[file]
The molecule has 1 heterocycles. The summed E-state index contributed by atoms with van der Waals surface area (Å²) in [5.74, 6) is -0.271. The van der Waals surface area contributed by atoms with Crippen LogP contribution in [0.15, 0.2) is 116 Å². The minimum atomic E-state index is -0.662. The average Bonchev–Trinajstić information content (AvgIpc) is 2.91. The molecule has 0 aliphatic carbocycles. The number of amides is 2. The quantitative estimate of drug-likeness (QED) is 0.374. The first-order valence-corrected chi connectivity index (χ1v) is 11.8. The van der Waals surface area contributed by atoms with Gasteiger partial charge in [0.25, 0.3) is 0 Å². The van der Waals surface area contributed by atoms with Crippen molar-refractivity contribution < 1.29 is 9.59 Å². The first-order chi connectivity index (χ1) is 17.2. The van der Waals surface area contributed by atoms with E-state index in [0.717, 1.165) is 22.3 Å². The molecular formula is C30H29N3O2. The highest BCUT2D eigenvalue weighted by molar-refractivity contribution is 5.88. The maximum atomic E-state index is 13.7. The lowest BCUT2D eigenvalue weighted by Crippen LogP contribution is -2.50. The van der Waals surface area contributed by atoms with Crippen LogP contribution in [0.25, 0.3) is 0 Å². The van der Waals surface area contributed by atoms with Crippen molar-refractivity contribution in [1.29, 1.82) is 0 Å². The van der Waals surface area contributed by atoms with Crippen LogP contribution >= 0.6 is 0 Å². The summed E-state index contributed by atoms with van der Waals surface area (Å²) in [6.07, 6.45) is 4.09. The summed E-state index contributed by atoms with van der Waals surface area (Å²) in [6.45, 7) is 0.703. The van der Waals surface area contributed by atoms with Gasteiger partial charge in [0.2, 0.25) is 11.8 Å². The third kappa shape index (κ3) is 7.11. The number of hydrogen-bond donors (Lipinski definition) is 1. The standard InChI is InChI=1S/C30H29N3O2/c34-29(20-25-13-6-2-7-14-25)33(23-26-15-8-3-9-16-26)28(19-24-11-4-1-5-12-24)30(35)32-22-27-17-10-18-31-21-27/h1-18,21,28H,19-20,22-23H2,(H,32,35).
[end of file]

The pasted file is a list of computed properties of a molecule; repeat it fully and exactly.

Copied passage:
The molecule has 1 heterocycles. The summed E-state index contributed by atoms with van der Waals surface area (Å²) in [5.74, 6) is -0.271. The van der Waals surface area contributed by atoms with Crippen LogP contribution in [0.15, 0.2) is 116 Å². The minimum atomic E-state index is -0.662. The average Bonchev–Trinajstić information content (AvgIpc) is 2.91. The molecule has 0 aliphatic carbocycles. The number of amides is 2. The quantitative estimate of drug-likeness (QED) is 0.374. The first-order valence-corrected chi connectivity index (χ1v) is 11.8. The van der Waals surface area contributed by atoms with Gasteiger partial charge in [0.25, 0.3) is 0 Å². The van der Waals surface area contributed by atoms with Crippen molar-refractivity contribution < 1.29 is 9.59 Å². The first-order chi connectivity index (χ1) is 17.2. The van der Waals surface area contributed by atoms with E-state index in [0.717, 1.165) is 22.3 Å². The molecular formula is C30H29N3O2. The highest BCUT2D eigenvalue weighted by molar-refractivity contribution is 5.88. The maximum atomic E-state index is 13.7. The lowest BCUT2D eigenvalue weighted by Crippen LogP contribution is -2.50. The van der Waals surface area contributed by atoms with Crippen LogP contribution in [0.25, 0.3) is 0 Å². The van der Waals surface area contributed by atoms with Crippen molar-refractivity contribution in [1.29, 1.82) is 0 Å². The van der Waals surface area contributed by atoms with Crippen LogP contribution >= 0.6 is 0 Å². The summed E-state index contributed by atoms with van der Waals surface area (Å²) in [6.07, 6.45) is 4.09. The summed E-state index contributed by atoms with van der Waals surface area (Å²) in [6.45, 7) is 0.703. The van der Waals surface area contributed by atoms with Gasteiger partial charge in [0.2, 0.25) is 11.8 Å². The third kappa shape index (κ3) is 7.11. The number of hydrogen-bond donors (Lipinski definition) is 1. The standard InChI is InChI=1S/C30H29N3O2/c34-29(20-25-13-6-2-7-14-25)33(23-26-15-8-3-9-16-26)28(19-24-11-4-1-5-12-24)30(35)32-22-27-17-10-18-31-21-27/h1-18,21,28H,19-20,22-23H2,(H,32,35).